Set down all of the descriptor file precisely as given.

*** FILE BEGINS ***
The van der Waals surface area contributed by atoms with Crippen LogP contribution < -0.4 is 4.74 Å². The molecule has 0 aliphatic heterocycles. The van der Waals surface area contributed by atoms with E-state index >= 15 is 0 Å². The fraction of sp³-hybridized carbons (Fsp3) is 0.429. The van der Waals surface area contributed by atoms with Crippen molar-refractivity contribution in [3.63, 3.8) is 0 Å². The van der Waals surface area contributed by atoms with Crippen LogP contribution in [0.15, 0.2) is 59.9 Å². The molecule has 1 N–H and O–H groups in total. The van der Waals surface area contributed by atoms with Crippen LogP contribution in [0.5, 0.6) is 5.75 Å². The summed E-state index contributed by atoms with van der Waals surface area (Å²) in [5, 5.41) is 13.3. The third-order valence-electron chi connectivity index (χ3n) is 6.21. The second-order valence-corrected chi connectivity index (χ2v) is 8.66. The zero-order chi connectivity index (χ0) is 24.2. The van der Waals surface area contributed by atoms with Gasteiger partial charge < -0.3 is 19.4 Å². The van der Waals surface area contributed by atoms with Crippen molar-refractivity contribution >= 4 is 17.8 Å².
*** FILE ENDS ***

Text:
The van der Waals surface area contributed by atoms with Crippen LogP contribution < -0.4 is 4.74 Å². The molecule has 0 aliphatic heterocycles. The van der Waals surface area contributed by atoms with E-state index >= 15 is 0 Å². The fraction of sp³-hybridized carbons (Fsp3) is 0.429. The van der Waals surface area contributed by atoms with Crippen molar-refractivity contribution in [3.63, 3.8) is 0 Å². The van der Waals surface area contributed by atoms with Crippen LogP contribution in [0.15, 0.2) is 59.9 Å². The molecule has 1 N–H and O–H groups in total. The van der Waals surface area contributed by atoms with Crippen LogP contribution in [0.5, 0.6) is 5.75 Å². The summed E-state index contributed by atoms with van der Waals surface area (Å²) in [5, 5.41) is 13.3. The third-order valence-electron chi connectivity index (χ3n) is 6.21. The second-order valence-corrected chi connectivity index (χ2v) is 8.66. The zero-order chi connectivity index (χ0) is 24.2. The van der Waals surface area contributed by atoms with Gasteiger partial charge < -0.3 is 19.4 Å². The van der Waals surface area contributed by atoms with Crippen molar-refractivity contribution >= 4 is 17.8 Å².